The presentation entitled “Native forest cover increase: drivers and implications on ecosystem services”, focused on why some areas in the Piracicaba river basin were allowed to reforest. Satellite imagery helped determine deforestation and reforestation from 1990 – 2010. Having preselected variables, the results demonstrate that natural reforestation occurs when slopes exceed 30%, when water proximity is less than 100 m, when annual rainfall exceeds 1400 mm, when elevation is lower than 400 m below sea level or more than 800 m above sea level, and when vicinity to towns is more than 7 km.
The final paper focused on Chakras, forestry systems that are employed by indigenous peoples in the Amazon. Plant composition in Chakras is heterogeneous; they provide multiple sources of food, are biodiverse and function as stores of carbon. The presented study demonstrated that in Chakras, fauna is more diverse, carbon storage is higher in both biomass and necromass than in comparable Cocoa plantations.
Presentations in this session:
Bosques lluviosos tropicales, biodiversidad y servicios ecosistémicos en la era de cambio global; nuevas perspectivas desde la ecología functional (Bryan Finegan, CATIE, Costa Rica)
Forest biodiversity and resistance to pest damage. (Eckehard Brockerhoff, Scion, New Zealand)
Challenges in Developing Practical Plant Conservation Strategy in SE Asia. (Su See Lee, FRIM, Malaysia)
Carbon sequestration potential for complex mosaic forest landscapes in western Mexico. (Lucia Morales Barquero, Bangor University, UK)
Native forest cover increase: drivers and implications on ecosystem services. (Paulo Molin, Laboratorio de Hidrología Florestal, Brazil)
Variación en el almacenamiento de carbono, conservación de la biodiversidad y productividad en dos sistemas productivos, comparados con bosques primarios en la Amazonia ecuatoriana. (Bolier Torres Navarrete, Universidad Estatal Amazónica, Ecuador)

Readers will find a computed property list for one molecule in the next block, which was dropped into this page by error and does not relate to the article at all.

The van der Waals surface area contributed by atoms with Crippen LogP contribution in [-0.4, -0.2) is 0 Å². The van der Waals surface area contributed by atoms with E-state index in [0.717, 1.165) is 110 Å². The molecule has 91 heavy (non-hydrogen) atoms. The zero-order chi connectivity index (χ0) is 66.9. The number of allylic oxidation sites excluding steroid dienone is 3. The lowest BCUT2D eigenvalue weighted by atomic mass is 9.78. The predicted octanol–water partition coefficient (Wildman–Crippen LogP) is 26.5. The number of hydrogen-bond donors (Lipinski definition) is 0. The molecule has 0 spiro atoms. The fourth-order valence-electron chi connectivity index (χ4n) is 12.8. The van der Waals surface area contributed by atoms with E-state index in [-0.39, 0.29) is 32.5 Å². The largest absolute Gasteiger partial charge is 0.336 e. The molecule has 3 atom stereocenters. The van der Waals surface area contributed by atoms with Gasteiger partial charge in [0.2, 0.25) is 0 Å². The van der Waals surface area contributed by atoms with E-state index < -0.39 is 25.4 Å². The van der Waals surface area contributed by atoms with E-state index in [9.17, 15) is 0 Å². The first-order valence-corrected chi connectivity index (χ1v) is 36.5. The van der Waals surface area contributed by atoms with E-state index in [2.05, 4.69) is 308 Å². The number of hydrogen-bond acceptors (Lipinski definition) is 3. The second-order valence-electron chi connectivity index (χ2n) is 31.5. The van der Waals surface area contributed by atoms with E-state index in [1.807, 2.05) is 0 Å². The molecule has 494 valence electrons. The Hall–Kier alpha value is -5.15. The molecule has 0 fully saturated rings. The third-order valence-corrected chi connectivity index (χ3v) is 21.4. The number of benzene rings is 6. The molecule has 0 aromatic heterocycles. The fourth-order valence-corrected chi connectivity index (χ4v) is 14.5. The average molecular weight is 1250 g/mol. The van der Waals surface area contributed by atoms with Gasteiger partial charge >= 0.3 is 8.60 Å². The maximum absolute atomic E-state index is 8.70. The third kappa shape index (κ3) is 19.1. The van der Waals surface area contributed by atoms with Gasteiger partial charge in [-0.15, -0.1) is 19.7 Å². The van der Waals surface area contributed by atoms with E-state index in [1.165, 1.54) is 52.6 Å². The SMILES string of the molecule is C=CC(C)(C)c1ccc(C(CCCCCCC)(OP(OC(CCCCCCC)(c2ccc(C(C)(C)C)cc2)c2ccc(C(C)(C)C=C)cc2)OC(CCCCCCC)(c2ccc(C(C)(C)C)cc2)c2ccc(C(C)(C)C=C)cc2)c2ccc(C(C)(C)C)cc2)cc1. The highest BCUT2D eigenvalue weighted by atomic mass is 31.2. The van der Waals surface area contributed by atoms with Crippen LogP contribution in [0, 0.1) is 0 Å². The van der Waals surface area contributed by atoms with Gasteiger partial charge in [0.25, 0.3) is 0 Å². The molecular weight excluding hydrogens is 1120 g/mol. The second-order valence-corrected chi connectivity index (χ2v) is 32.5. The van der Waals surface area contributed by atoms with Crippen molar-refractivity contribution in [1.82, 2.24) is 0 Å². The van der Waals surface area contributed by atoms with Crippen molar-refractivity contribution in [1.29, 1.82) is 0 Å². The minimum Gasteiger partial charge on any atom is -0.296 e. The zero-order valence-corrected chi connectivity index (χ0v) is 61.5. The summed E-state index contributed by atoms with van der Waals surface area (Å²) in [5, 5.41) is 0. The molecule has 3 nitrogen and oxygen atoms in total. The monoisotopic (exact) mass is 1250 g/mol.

Understanding Relationships between Biodiversity, Carbon, Forests and People: The Key to Achieving REDD+ Objectives
Forests harbour a major proportion of the world’s terrestrial biodiversity and provide a wide range of vitally important ecosystem services – including carbon sequestration and storage. Deforestation and forest degradation continue to erode biodiversity and the capacity of forest ecosystems to help mitigate climate change and provide the goods and services that sustain livelihoods and human well-being locally, and globally. Reducing greenhouse gas emissions from deforestation and forest degradation, and enhancing forest carbon stocks in developing countries (REDD+) is a proposed mechanism which has the potential to realise its primary objective – climate change mitigation – with variable impacts, positive and negative, on biodiversity, forests and people. REDD+ is complex, its proposed activities and implementation mechanisms not yet clearly defined, and therefore surrounded by uncertainty. Because of its high relevance to climate change mitigation, the conservation and sustainable use of forests and their biological diversity, the Expert Panel on Biodiversity, Forest Management and REDD+ was established by the Collaborative Partnership on Forests in December 2011 to carry out this assessment.
The Expert Panel included 24 scientists and other experts from a variety of biophysical and social science disciplines relevant to the topics covered in this assessment report. An additional 18 contributing authors added their expertise to the assessment. Each chapter was prepared by a team of Lead Authors and Contributing Authors led by one or more Coordinating Lead Authors. A full draft of the report and its individual chapters was peer-reviewed prior to its completion. The results of this voluntary collaboration between January and October 2012 are presented in the six inter-related chapters comprising this book.
This assessment report evaluates the implications of forest and land management interventions envisaged under REDD+ in a multidimensional and integrated fashion. It summarises the most current scientific literature that sheds light on the relationships between forest biodiversity and carbon (and other ecosystem services), how these complex relationships may be affected by management activities implemented to achieve REDD+ objectives, the potential synergies and tradeoffs between and among environmental and socio-economic objectives, and their relationship to governance issues. Based on the main findings of the assessment (summarised in Chapter 6), a policy brief entitled ‘REDD+, Biodiversity and People: Opportunities and Risks’ has been prepared especially for policy- and decision-makers.
The full report is formally presented at Forest Day 6 on 2 December during the United Nations Framework Convention on Climate Change (UNFCCC) meeting in Doha, Qatar (26 November-7 December, 2012).
The report, the policy brief and a press release – New Study Suggests Global Pacts Like REDD Ignore Primary Causes of Destruction of Forests – are available for download.
Report and Policy Brief: http://www.iufro.org/science/gfep/biodiv-forman-redd-panel/report/
For more information about the Expert Panel on Biodiversity, Forest Management and REDD+, please visit: